All of Griffith’s family, for as long as anyone could remember, had built their marriages on a strong foundation of love. His own parents had been possibly the most notorious of the lot. Just because Griffith was approaching marriage in a logical manner did not mean he had no plans to involve love in the equation.
   The skeptical smile on Ryland’s face brought an extra stiffness to Griffith’s back. His plan was going to work. Watching his mother and siblings find love over the past three years had only assured him that his plan was a viable one, and he couldn’t resist the urge to rub it in Ryland’s face, given the other man’s chaotic journey to happiness. “Before my mother tried to steer me in an unsuitable direction tonight, I was narrowing down the candidates.”
   Ryland coughed. “Candidates? And I can’t imagine your mother suggesting you socialize with anyone unsuitable.”
   “My idea of suitable and hers do not always align.”
   “Particularly since you’ve never seen fit to share your idea.” Ryland straightened his shoulders and settled in to observe the room. He was tall, but still a good two or three inches shorter than Griffith, and possessed the ability to look like something other than a hulking mountain with legs. That didn’t mean he couldn’t be intimidating if he wanted to. His face hardened from easy humor into serious concentration. “Your target is in this room, I assume, for you to have been contemplating a campaign.”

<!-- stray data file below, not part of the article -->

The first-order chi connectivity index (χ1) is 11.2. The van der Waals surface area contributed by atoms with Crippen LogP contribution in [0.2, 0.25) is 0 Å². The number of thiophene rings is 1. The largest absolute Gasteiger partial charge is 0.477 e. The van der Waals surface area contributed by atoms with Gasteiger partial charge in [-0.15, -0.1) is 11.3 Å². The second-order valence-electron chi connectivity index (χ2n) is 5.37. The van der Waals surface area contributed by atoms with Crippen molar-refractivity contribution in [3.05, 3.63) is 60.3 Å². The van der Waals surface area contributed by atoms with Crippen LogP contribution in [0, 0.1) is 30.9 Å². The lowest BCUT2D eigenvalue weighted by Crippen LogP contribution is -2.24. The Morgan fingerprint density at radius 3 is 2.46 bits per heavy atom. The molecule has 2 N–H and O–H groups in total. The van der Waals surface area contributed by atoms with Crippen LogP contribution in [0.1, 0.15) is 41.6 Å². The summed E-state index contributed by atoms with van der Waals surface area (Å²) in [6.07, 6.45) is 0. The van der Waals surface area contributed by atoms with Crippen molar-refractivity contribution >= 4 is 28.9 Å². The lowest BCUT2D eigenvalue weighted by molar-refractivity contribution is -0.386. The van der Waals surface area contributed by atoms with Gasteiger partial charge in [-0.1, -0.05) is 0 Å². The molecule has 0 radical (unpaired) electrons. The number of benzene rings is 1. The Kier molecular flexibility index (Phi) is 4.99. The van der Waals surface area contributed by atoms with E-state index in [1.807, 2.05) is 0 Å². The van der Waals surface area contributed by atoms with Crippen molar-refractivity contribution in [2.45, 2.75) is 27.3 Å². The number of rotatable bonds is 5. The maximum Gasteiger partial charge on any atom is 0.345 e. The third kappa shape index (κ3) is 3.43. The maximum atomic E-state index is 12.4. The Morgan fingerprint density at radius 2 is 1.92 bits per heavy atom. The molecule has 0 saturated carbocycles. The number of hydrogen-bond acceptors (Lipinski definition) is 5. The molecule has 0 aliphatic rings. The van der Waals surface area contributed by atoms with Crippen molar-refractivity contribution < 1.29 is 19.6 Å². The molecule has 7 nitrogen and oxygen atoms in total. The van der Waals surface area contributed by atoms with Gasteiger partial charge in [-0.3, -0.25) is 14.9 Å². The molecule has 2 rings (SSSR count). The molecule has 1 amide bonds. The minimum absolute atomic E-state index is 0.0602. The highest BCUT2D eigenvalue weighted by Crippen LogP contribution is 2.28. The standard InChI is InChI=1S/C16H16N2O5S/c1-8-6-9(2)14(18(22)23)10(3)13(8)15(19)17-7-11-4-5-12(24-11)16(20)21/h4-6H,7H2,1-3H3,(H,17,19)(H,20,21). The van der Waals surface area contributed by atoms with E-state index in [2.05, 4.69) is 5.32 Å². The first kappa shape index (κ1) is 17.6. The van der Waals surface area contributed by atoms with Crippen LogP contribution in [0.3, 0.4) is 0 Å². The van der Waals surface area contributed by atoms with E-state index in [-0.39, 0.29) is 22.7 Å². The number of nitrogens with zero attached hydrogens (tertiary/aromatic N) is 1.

Griffith resisted the childish urge to roll his eyes toward the ceiling. “Target? Really, Ryland. We’re not stepping outside for pistols.”
   “You called them candidates. I’m simply upgrading your status from prize to be won to the pursuer in control. Now, be quiet. I’m analyzing.”
   Griffith waited. He leaned his shoulder against the wall behind him and crossed one foot over the other. Sweat trickled down his neck into his cravat. He hated ballrooms. They were always too crowded and too hot for a man of his size and stature to retain any sort of comfort. Normally he positioned himself near the terrace doors or an open window, but the unseasonably cold weather had prompted tonight’s host to close everything up tight. Right then Griffith would have welcomed a chilly breeze. Waiting for Ryland to make his guess wasn’t doing anything to relieve his tension.
   Minutes passed. Another song began and ended. Was Ryland still analyzing, or was he simply torturing Griffith now?
   “You want someone from the edge of the dance floor.”